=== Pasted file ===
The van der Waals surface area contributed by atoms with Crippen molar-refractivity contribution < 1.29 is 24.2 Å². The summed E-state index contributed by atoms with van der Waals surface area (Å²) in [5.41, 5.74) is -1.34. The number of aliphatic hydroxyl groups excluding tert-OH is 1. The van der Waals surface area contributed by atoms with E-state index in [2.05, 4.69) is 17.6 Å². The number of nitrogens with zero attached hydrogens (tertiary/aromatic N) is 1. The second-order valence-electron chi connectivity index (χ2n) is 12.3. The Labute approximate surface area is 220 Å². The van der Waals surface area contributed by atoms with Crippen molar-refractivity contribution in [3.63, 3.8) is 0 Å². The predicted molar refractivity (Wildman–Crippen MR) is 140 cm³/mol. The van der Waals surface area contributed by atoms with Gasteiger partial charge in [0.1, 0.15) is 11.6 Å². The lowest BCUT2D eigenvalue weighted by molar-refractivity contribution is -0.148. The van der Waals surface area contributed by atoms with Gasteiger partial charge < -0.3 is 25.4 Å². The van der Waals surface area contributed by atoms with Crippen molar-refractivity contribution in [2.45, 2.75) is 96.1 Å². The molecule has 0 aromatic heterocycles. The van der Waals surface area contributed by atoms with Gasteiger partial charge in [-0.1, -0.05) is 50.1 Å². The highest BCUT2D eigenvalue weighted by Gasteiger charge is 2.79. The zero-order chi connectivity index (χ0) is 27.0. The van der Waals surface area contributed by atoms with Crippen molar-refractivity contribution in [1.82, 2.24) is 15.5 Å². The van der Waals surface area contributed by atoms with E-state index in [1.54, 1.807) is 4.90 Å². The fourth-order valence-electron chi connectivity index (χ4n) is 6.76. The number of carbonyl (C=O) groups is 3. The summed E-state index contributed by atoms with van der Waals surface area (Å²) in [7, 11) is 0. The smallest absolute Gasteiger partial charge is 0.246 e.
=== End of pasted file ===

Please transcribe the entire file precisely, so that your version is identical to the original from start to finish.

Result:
The van der Waals surface area contributed by atoms with Crippen molar-refractivity contribution < 1.29 is 24.2 Å². The summed E-state index contributed by atoms with van der Waals surface area (Å²) in [5.41, 5.74) is -1.34. The number of aliphatic hydroxyl groups excluding tert-OH is 1. The van der Waals surface area contributed by atoms with E-state index in [2.05, 4.69) is 17.6 Å². The number of nitrogens with zero attached hydrogens (tertiary/aromatic N) is 1. The second-order valence-electron chi connectivity index (χ2n) is 12.3. The Labute approximate surface area is 220 Å². The van der Waals surface area contributed by atoms with Crippen molar-refractivity contribution in [3.63, 3.8) is 0 Å². The predicted molar refractivity (Wildman–Crippen MR) is 140 cm³/mol. The van der Waals surface area contributed by atoms with Gasteiger partial charge in [0.1, 0.15) is 11.6 Å². The lowest BCUT2D eigenvalue weighted by molar-refractivity contribution is -0.148. The van der Waals surface area contributed by atoms with Gasteiger partial charge < -0.3 is 25.4 Å². The van der Waals surface area contributed by atoms with Crippen molar-refractivity contribution in [2.45, 2.75) is 96.1 Å². The molecule has 0 aromatic heterocycles. The van der Waals surface area contributed by atoms with Gasteiger partial charge in [-0.1, -0.05) is 50.1 Å². The highest BCUT2D eigenvalue weighted by Gasteiger charge is 2.79. The zero-order chi connectivity index (χ0) is 27.0. The van der Waals surface area contributed by atoms with Crippen molar-refractivity contribution in [1.82, 2.24) is 15.5 Å². The van der Waals surface area contributed by atoms with E-state index in [1.54, 1.807) is 4.90 Å². The fourth-order valence-electron chi connectivity index (χ4n) is 6.76. The number of carbonyl (C=O) groups is 3. The summed E-state index contributed by atoms with van der Waals surface area (Å²) in [7, 11) is 0. The smallest absolute Gasteiger partial charge is 0.246 e.